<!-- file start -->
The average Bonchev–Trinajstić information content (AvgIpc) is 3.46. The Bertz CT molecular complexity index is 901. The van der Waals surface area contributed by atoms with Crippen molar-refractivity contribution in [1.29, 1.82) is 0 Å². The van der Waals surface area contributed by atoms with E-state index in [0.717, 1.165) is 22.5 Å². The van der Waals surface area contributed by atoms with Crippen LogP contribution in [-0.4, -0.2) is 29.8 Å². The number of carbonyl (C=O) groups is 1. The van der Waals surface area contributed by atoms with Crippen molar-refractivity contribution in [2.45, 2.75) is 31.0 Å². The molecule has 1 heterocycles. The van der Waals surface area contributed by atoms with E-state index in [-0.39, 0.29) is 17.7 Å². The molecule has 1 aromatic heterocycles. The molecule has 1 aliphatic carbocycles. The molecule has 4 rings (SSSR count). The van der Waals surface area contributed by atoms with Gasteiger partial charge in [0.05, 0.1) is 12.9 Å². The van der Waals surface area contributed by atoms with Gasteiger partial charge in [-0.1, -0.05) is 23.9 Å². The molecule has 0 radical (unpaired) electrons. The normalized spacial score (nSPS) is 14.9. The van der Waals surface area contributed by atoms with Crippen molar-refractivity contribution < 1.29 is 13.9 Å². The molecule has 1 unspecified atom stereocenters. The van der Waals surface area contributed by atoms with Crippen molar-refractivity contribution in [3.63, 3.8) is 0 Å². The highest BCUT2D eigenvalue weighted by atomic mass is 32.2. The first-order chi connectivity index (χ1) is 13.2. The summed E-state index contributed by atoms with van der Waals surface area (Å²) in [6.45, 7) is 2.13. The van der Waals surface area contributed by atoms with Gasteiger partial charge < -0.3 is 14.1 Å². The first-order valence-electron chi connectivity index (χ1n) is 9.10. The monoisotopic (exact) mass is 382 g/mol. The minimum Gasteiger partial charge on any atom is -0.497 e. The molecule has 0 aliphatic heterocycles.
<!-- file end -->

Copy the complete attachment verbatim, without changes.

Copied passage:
The average Bonchev–Trinajstić information content (AvgIpc) is 3.46. The Bertz CT molecular complexity index is 901. The van der Waals surface area contributed by atoms with Crippen molar-refractivity contribution in [1.29, 1.82) is 0 Å². The van der Waals surface area contributed by atoms with E-state index in [0.717, 1.165) is 22.5 Å². The van der Waals surface area contributed by atoms with Crippen LogP contribution in [-0.4, -0.2) is 29.8 Å². The number of carbonyl (C=O) groups is 1. The van der Waals surface area contributed by atoms with Crippen molar-refractivity contribution in [2.45, 2.75) is 31.0 Å². The molecule has 1 heterocycles. The van der Waals surface area contributed by atoms with E-state index in [-0.39, 0.29) is 17.7 Å². The molecule has 1 aromatic heterocycles. The molecule has 1 aliphatic carbocycles. The molecule has 4 rings (SSSR count). The van der Waals surface area contributed by atoms with Gasteiger partial charge in [0.05, 0.1) is 12.9 Å². The van der Waals surface area contributed by atoms with Gasteiger partial charge in [-0.1, -0.05) is 23.9 Å². The molecule has 0 radical (unpaired) electrons. The normalized spacial score (nSPS) is 14.9. The van der Waals surface area contributed by atoms with Crippen molar-refractivity contribution < 1.29 is 13.9 Å². The molecule has 1 unspecified atom stereocenters. The van der Waals surface area contributed by atoms with Crippen molar-refractivity contribution in [3.63, 3.8) is 0 Å². The highest BCUT2D eigenvalue weighted by atomic mass is 32.2. The first-order chi connectivity index (χ1) is 13.2. The summed E-state index contributed by atoms with van der Waals surface area (Å²) in [6.45, 7) is 2.13. The van der Waals surface area contributed by atoms with Gasteiger partial charge < -0.3 is 14.1 Å². The first-order valence-electron chi connectivity index (χ1n) is 9.10. The monoisotopic (exact) mass is 382 g/mol. The minimum Gasteiger partial charge on any atom is -0.497 e. The molecule has 0 aliphatic heterocycles.